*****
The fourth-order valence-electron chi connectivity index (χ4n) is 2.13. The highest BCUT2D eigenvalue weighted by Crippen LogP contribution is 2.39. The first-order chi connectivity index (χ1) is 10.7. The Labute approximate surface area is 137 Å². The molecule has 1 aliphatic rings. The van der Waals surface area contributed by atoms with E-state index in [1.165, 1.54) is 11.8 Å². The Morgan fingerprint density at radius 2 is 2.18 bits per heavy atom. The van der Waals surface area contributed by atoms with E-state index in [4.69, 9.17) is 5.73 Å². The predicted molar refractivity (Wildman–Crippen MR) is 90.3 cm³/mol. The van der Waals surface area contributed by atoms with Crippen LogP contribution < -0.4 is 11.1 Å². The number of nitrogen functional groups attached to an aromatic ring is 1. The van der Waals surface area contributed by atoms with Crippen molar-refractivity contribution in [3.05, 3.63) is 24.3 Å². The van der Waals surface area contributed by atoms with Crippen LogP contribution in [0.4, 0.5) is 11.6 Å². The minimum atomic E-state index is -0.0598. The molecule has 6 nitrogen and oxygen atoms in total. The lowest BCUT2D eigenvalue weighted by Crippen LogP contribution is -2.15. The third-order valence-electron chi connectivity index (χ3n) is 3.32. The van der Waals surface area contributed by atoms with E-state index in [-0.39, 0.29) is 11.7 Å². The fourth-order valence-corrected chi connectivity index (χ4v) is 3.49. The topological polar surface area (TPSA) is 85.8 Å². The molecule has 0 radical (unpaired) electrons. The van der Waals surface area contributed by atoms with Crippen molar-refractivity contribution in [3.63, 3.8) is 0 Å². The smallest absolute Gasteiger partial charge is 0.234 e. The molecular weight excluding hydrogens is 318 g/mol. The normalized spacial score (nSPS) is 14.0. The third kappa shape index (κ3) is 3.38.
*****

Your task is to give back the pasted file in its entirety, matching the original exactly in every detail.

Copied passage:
The fourth-order valence-electron chi connectivity index (χ4n) is 2.13. The highest BCUT2D eigenvalue weighted by Crippen LogP contribution is 2.39. The first-order chi connectivity index (χ1) is 10.7. The Labute approximate surface area is 137 Å². The molecule has 1 aliphatic rings. The van der Waals surface area contributed by atoms with E-state index in [1.165, 1.54) is 11.8 Å². The Morgan fingerprint density at radius 2 is 2.18 bits per heavy atom. The van der Waals surface area contributed by atoms with E-state index in [4.69, 9.17) is 5.73 Å². The predicted molar refractivity (Wildman–Crippen MR) is 90.3 cm³/mol. The van der Waals surface area contributed by atoms with Crippen LogP contribution < -0.4 is 11.1 Å². The number of nitrogen functional groups attached to an aromatic ring is 1. The van der Waals surface area contributed by atoms with Crippen molar-refractivity contribution in [3.05, 3.63) is 24.3 Å². The van der Waals surface area contributed by atoms with Crippen LogP contribution in [0.4, 0.5) is 11.6 Å². The minimum atomic E-state index is -0.0598. The molecule has 6 nitrogen and oxygen atoms in total. The lowest BCUT2D eigenvalue weighted by Crippen LogP contribution is -2.15. The third-order valence-electron chi connectivity index (χ3n) is 3.32. The van der Waals surface area contributed by atoms with E-state index in [-0.39, 0.29) is 11.7 Å². The fourth-order valence-corrected chi connectivity index (χ4v) is 3.49. The topological polar surface area (TPSA) is 85.8 Å². The molecule has 0 radical (unpaired) electrons. The van der Waals surface area contributed by atoms with Crippen molar-refractivity contribution in [3.63, 3.8) is 0 Å². The smallest absolute Gasteiger partial charge is 0.234 e. The molecular weight excluding hydrogens is 318 g/mol. The normalized spacial score (nSPS) is 14.0. The third kappa shape index (κ3) is 3.38.